Marietta Pritchard: Steve Strimer’s love affair with print continues with Levellers Press

Last modified: Friday, June 20, 2014

AMHERST — Steve Strimer may not literally have printer’s ink in his veins, but he comes about as close as you can get. I first knew him as a lively, funny, somewhat subversive presence at the Gazette in the late ’70s. I was a new editorial recruit, and he was working in the press room and as a backup camera operator in the days before everything was done on computers.

After leaving the Gazette, Steve followed his progressive leanings to co-found a worker cooperative, Aldebaran Printing which became Common Wealth Printing. Then, in 1997, he joined Collective Copies as a worker-owner, where he still works.

But well before all of those career moves, a photo clipped from a 1960 Delaware, Ohio, newspaper shows a 10-year-old Steve already displaying his commitment to print. He sits at a typewriter surrounded by a bunch of other kids. They’re putting out their own neighborhood paper.

I have been a customer at Collective Copies in Amherst pretty much since they opened in 1983. It’s one of the two places in the world – Hastings is the other – where I have a charge account. It is owned and run by smart, engaging, skilled people who have helped me solve my copying problems for many years.

I had known that they were publishing books under the Levellers Press imprint, but I’d thought that consisted of the handful of books on a modest rack near the counter. Recently I became aware of the floor-to-ceiling shelves at the right of the store, and realized that a publishing explosion had taken place.

So I called on Steve, the impresario of this local venture. Aside from the printing business, Steve has had his hand in many local enterprises, publishing his own book about Northampton’s townscape with Richard Garvey, “Paradise Built.” He has also won wide recognition for his work on abolition-era Florence, and is a co-founder of the David Ruggles Center for Early Florence History and Underground Railroad Studies.

But I wanted to talk to him about Levellers Press, which now has an impressive list of 48 titles, with 12 in the pipeline. Levellers came into being in 2009 when Robert Romer, a retired Amherst College physics professor, presented Strimer with a manuscript of a book about slavery in the Connecticut Valley. Romer was clear that he wanted to have the name of a press on his book, and he wanted a “real” book, “not just a manuscript Xeroxed by Kinko’s.”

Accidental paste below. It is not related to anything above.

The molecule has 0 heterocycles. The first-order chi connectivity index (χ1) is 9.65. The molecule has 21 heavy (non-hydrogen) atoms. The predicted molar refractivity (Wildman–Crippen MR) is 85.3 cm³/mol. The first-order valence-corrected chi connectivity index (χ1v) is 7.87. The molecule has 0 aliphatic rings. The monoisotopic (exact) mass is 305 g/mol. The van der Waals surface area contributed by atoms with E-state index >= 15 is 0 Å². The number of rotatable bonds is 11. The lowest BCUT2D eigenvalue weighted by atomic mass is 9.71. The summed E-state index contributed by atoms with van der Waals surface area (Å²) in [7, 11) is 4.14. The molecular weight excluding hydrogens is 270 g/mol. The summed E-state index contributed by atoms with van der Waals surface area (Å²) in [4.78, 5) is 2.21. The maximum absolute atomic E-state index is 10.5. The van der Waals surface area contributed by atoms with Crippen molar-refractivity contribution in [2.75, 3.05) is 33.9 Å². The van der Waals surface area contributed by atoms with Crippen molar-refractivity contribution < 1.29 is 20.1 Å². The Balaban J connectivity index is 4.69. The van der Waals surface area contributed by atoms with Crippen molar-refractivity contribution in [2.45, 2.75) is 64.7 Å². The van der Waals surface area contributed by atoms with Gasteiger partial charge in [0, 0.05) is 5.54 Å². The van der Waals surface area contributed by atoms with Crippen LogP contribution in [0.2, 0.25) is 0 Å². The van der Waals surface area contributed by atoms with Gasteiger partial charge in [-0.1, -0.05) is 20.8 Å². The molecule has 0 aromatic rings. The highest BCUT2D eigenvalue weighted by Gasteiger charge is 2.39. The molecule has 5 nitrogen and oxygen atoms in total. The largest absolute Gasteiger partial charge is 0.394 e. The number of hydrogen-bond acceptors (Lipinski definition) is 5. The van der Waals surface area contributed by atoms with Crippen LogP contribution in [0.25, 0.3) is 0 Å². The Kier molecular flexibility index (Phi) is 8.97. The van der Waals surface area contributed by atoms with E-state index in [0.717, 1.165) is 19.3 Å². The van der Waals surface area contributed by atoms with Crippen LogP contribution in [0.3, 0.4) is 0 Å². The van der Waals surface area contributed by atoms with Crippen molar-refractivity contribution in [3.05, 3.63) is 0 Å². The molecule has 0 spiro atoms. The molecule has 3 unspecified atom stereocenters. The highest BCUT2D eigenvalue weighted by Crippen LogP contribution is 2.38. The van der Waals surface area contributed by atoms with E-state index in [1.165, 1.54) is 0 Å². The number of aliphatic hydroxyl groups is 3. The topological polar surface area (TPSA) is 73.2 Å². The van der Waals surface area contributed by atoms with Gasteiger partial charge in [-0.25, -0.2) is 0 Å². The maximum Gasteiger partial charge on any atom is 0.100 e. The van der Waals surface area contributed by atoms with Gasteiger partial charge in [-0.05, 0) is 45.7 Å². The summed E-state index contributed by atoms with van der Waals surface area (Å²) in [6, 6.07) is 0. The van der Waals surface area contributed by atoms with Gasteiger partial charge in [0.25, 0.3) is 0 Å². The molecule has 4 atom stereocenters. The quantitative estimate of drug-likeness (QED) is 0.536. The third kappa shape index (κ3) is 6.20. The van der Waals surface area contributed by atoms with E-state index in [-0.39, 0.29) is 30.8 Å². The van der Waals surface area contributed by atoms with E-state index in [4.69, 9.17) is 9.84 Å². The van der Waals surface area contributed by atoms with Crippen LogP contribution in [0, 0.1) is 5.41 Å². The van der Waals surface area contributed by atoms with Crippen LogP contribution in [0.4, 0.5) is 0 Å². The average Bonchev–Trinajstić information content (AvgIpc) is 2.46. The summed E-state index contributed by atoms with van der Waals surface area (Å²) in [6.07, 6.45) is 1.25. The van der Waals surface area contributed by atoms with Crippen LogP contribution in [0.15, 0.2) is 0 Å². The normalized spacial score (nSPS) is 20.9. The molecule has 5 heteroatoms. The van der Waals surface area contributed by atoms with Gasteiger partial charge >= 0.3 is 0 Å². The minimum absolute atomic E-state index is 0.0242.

And Steve was clear that he wanted to publish it. “So,” says Romer, “I nagged him, and he came up with a name.” The name was chosen to fit with what Steve describes as his own “lefty, radical” bent. The Levellers were a group of 17th century English protesters who opposed the new division of the formerly common land. Their protest took the form of cutting down – levelling – the hedgerows that now divided that land.

Romer’s book was Levellers’ first and has sold over 1,000 copies. The average sales for Levellers authors, Steve says, is around two to three hundred. Romer found Steve to be both enthusiastic and helpful, describing him in his book’s acknowledgements as a “friend, colleague, publisher, editor,” who was willing to do things – like footnotes – Romer’s way, “while tolerating my need to occasionally split an infinitive or to begin a sentence with a conjunction.”

There is a selection process for Levellers authors, and those that are chosen get a contract in which the publisher absorbs the start-up costs of layout, design and print. There is no advance, but the author gets 50 percent of the proceeds once the starting costs are paid off.

“It’s a simple, logical deal,” says Steve, “with no wheeling and dealing.” Marketing is on the author, who, he says, “should try hard to sell the book.” Sales of 100 to 150 can usually break even.

The entire process from printing to binding to sales takes place within the Amherst office, where Steve and his four colleagues who comprise Levellers do their work. Steve loves it, just as he evidently did as a kid. At 64, he says, “I’m all about enjoying myself.”

Marietta Pritchard can be reached at


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